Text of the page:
Tag Archives: western hudson bay

Polar bears that killed Foxe Basin hunter in August were in good condition, say officials

Just in from NunatsiaqNews (6 September 2018): The polar bears that killed Foxe Basin resident Darryl Kaunak were in good condition, as were the bears who approached the group of hunters after the fact. And the bear that mauled Arviat resident Aaron Gibbons in early July was an adult male in “fair” condition, according to necropsy results.

Foxe Basin polar_bears_rowley_island_Stapleton 2012 press photo labeled sm

In all, no evidence that lack of sea ice was to blame. Quotes below.

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Facts contradict predictions that Chukchi Sea polar bears should be in trouble

Last fall, there were persistent alarms raised about low levels of sea ice in the Chukchi Sea that were echoed this spring. But these low ice levels are not really a serious concern for these polar bears: a 2018 assessment found the bears were in excellent health with no declines in cub production or survival. Funny how little we hear about that.

Wrangel Island polar bear with cubs 2015 news story

From “Military bases to open on Wrangel Island and Chukotka” 22 October 2015.

See a photo essay of Wrangel Island here and of the islands polar bears here and here.

You also don’t hear about the fact that sea ice has declined by about the same amount in the Chukchi Sea as in Western Hudson Bay. Since 1979, sea ice in the Chukchi Sea has declined at a rate similar to Western Hudson Bay (-0.90 days per year vs. -0.86 days per year, respectively), see graphs below from Regehr et al. (2016, Fig. 2):

Regher et al. 2016 fig 2 Barents and Chukchi Sea ice declineRegher et al. 2016 fig 2 Wh Bay ice decline

While Western Hudson Bay bear numbers have declined slightly in number (by a non-statistically significant amount) and appear to have suffered some recent declines in cub survival (Dyck et al. 2017) (with unsubstantiated claims of declines in adult body condition), Chukchi Sea bears have not (Rode and Regehr 2010; Rode et al. 2013, 2014, 2018).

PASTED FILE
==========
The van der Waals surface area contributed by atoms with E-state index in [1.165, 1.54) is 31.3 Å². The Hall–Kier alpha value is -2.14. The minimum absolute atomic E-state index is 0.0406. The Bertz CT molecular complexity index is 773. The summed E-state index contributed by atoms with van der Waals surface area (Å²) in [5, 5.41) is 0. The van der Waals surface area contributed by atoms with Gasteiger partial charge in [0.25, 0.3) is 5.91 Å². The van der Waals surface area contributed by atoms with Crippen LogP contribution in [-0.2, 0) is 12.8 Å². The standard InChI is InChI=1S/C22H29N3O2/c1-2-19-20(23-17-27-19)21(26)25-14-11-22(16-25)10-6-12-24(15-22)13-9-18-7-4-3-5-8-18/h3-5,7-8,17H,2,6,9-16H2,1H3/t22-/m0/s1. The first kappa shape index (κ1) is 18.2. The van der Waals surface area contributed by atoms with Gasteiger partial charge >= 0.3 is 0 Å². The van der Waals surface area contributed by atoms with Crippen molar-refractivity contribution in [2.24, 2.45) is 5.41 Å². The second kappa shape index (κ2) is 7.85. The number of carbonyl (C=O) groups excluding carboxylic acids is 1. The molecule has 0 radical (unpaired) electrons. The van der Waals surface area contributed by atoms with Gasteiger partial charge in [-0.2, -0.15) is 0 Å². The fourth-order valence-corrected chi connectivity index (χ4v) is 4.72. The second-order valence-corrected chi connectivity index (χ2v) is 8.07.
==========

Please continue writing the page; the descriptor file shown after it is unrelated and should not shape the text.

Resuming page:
The fact that Chukchi bears are thriving while Western Hudson Bay bears appear to be struggling, given almost identical trends in sea ice decline, is a connundrum that polar bear specialist are loath to explain.

Only last week, it was announced that the quota for subsistence hunting of Chukchi Sea polar bears had been raised from 58 to 85 due to the excellent status of the population. Polar bear biologist Eric Regehr was quoted as saying:

“Chukchi bears remain larger and fatter and have not seen downward trends in cub production and survival, according to new preliminary information on the health and numbers of bears.”

So, despite warnings from the polar bear and sea ice “experts” that Chukchi Sea bears may be in dire straits due to recent sea ice declines (see below), it appears that the bears themselves are more resilient to changing conditions than the experts give them credit.

NSIDC sea ice experts cruising the Chukchi Sea took this photo of a polar bear in excellent condition a couple of weeks ago (early August 2018, A. Khan), despite the scary-looking melt ponds:

Chukchi Sea polar bear Arctic_early August 2018_A Khan NSIDC

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First fatal polar bear attack in W. Hudson Bay since 1999 occurred yesterday in Arviat [corrected]

A brave young father from Arviat on the northwest coast of Hudson Bay was killed yesterday evening by a polar bear while trying to protect his children.

Walking bear_129029633_web size

Aaron Gibbons, 31, was the nephew of Gordy Kidlapik, who follows this blog and my twitter account. Gordy has often sent me useful local information and perspectives from Arviat, which is in Nunavut (north of Churchill, Manitoba).

It was heartbreaking to hear this news firsthand from Gordy:

Arviat with Churchill_Google maps

More below and to follow as further details emerge. My sincere condolences to Gordy and his family – what a horrific loss.

UPDATE: 4 July 2018 9:00 pm PT. See correction below regarding the last fatal WHB attack, which was in 1999 (Rankin Inlet), not 1983 as my original title read. My apologies but as you’ll see, the newspaper didn’t get it right either.

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Hudson Bay sea ice update: more ice in the east than usual but less in the west